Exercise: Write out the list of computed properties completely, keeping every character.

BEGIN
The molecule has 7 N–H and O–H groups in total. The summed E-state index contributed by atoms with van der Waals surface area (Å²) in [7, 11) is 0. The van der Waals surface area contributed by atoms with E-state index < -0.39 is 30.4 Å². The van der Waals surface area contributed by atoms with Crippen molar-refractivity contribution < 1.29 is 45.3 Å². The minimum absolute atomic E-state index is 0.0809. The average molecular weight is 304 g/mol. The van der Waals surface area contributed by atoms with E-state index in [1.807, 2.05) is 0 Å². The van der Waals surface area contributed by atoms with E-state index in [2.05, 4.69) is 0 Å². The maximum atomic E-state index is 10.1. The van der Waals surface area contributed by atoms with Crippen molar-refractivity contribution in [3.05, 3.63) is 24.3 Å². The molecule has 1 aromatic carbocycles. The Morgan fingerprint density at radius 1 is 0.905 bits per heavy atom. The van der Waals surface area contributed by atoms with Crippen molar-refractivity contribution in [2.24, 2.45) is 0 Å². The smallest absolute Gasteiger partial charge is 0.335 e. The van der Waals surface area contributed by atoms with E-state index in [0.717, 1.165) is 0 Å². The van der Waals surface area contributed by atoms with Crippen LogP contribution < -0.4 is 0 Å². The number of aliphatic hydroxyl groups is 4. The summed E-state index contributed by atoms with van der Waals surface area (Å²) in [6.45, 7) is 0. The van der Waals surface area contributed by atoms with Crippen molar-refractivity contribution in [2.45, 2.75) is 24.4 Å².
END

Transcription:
The molecule has 7 N–H and O–H groups in total. The summed E-state index contributed by atoms with van der Waals surface area (Å²) in [7, 11) is 0. The van der Waals surface area contributed by atoms with E-state index < -0.39 is 30.4 Å². The van der Waals surface area contributed by atoms with Crippen molar-refractivity contribution < 1.29 is 45.3 Å². The minimum absolute atomic E-state index is 0.0809. The average molecular weight is 304 g/mol. The van der Waals surface area contributed by atoms with E-state index in [1.807, 2.05) is 0 Å². The van der Waals surface area contributed by atoms with E-state index in [2.05, 4.69) is 0 Å². The maximum atomic E-state index is 10.1. The van der Waals surface area contributed by atoms with Crippen molar-refractivity contribution in [3.05, 3.63) is 24.3 Å². The molecule has 1 aromatic carbocycles. The Morgan fingerprint density at radius 1 is 0.905 bits per heavy atom. The van der Waals surface area contributed by atoms with Crippen molar-refractivity contribution in [2.24, 2.45) is 0 Å². The smallest absolute Gasteiger partial charge is 0.335 e. The van der Waals surface area contributed by atoms with E-state index in [0.717, 1.165) is 0 Å². The van der Waals surface area contributed by atoms with Crippen LogP contribution < -0.4 is 0 Å². The number of aliphatic hydroxyl groups is 4. The summed E-state index contributed by atoms with van der Waals surface area (Å²) in [6.45, 7) is 0. The van der Waals surface area contributed by atoms with Crippen molar-refractivity contribution in [2.45, 2.75) is 24.4 Å².